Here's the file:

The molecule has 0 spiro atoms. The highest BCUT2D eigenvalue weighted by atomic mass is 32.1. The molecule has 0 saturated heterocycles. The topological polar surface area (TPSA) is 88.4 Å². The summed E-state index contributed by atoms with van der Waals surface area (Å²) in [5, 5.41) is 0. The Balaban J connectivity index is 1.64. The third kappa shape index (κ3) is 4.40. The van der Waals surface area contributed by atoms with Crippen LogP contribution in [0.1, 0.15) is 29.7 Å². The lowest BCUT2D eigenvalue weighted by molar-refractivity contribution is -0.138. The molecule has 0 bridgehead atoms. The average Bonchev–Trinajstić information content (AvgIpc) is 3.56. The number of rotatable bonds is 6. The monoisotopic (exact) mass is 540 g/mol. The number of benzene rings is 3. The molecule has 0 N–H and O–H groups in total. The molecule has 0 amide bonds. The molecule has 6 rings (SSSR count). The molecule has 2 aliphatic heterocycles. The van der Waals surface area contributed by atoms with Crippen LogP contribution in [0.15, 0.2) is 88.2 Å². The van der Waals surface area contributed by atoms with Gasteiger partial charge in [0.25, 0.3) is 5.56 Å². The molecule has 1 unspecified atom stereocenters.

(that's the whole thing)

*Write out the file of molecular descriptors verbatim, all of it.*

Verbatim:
The molecule has 0 spiro atoms. The highest BCUT2D eigenvalue weighted by atomic mass is 32.1. The molecule has 0 saturated heterocycles. The topological polar surface area (TPSA) is 88.4 Å². The summed E-state index contributed by atoms with van der Waals surface area (Å²) in [5, 5.41) is 0. The Balaban J connectivity index is 1.64. The third kappa shape index (κ3) is 4.40. The van der Waals surface area contributed by atoms with Crippen LogP contribution in [0.1, 0.15) is 29.7 Å². The lowest BCUT2D eigenvalue weighted by molar-refractivity contribution is -0.138. The molecule has 0 bridgehead atoms. The average Bonchev–Trinajstić information content (AvgIpc) is 3.56. The number of rotatable bonds is 6. The monoisotopic (exact) mass is 540 g/mol. The number of benzene rings is 3. The molecule has 0 N–H and O–H groups in total. The molecule has 0 amide bonds. The molecule has 6 rings (SSSR count). The molecule has 2 aliphatic heterocycles. The van der Waals surface area contributed by atoms with Crippen LogP contribution in [0.15, 0.2) is 88.2 Å². The van der Waals surface area contributed by atoms with Gasteiger partial charge in [0.25, 0.3) is 5.56 Å². The molecule has 1 unspecified atom stereocenters.